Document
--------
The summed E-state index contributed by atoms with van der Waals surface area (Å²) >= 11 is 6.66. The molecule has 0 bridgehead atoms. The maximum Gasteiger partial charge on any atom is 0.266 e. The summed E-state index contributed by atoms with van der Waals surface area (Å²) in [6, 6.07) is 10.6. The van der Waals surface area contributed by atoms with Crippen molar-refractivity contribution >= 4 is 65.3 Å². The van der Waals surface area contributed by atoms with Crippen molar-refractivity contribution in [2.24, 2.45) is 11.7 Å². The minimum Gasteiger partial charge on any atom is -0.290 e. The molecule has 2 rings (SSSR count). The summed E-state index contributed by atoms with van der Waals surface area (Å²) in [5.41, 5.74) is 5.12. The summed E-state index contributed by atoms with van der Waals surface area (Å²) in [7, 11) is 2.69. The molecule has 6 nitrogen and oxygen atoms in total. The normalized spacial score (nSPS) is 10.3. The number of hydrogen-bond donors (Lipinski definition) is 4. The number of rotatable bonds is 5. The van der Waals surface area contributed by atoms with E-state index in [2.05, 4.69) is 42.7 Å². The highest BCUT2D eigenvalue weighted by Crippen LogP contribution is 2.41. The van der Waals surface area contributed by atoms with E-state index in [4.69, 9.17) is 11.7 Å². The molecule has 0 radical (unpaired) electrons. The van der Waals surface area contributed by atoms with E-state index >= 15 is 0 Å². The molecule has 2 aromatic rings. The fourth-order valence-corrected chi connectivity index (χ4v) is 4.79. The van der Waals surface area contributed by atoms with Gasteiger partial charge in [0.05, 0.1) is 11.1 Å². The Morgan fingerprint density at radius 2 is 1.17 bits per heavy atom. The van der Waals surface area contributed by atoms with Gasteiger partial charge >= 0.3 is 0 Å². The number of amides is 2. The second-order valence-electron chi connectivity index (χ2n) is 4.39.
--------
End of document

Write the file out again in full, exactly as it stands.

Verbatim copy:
The summed E-state index contributed by atoms with van der Waals surface area (Å²) >= 11 is 6.66. The molecule has 0 bridgehead atoms. The maximum Gasteiger partial charge on any atom is 0.266 e. The summed E-state index contributed by atoms with van der Waals surface area (Å²) in [6, 6.07) is 10.6. The van der Waals surface area contributed by atoms with Crippen molar-refractivity contribution >= 4 is 65.3 Å². The van der Waals surface area contributed by atoms with Crippen molar-refractivity contribution in [2.24, 2.45) is 11.7 Å². The minimum Gasteiger partial charge on any atom is -0.290 e. The molecule has 2 rings (SSSR count). The summed E-state index contributed by atoms with van der Waals surface area (Å²) in [5.41, 5.74) is 5.12. The summed E-state index contributed by atoms with van der Waals surface area (Å²) in [7, 11) is 2.69. The molecule has 6 nitrogen and oxygen atoms in total. The normalized spacial score (nSPS) is 10.3. The number of hydrogen-bond donors (Lipinski definition) is 4. The number of rotatable bonds is 5. The van der Waals surface area contributed by atoms with E-state index in [2.05, 4.69) is 42.7 Å². The highest BCUT2D eigenvalue weighted by Crippen LogP contribution is 2.41. The van der Waals surface area contributed by atoms with E-state index in [4.69, 9.17) is 11.7 Å². The molecule has 0 radical (unpaired) electrons. The van der Waals surface area contributed by atoms with E-state index >= 15 is 0 Å². The molecule has 2 aromatic rings. The fourth-order valence-corrected chi connectivity index (χ4v) is 4.79. The van der Waals surface area contributed by atoms with Gasteiger partial charge in [0.05, 0.1) is 11.1 Å². The Morgan fingerprint density at radius 2 is 1.17 bits per heavy atom. The van der Waals surface area contributed by atoms with Gasteiger partial charge >= 0.3 is 0 Å². The number of amides is 2. The second-order valence-electron chi connectivity index (χ2n) is 4.39.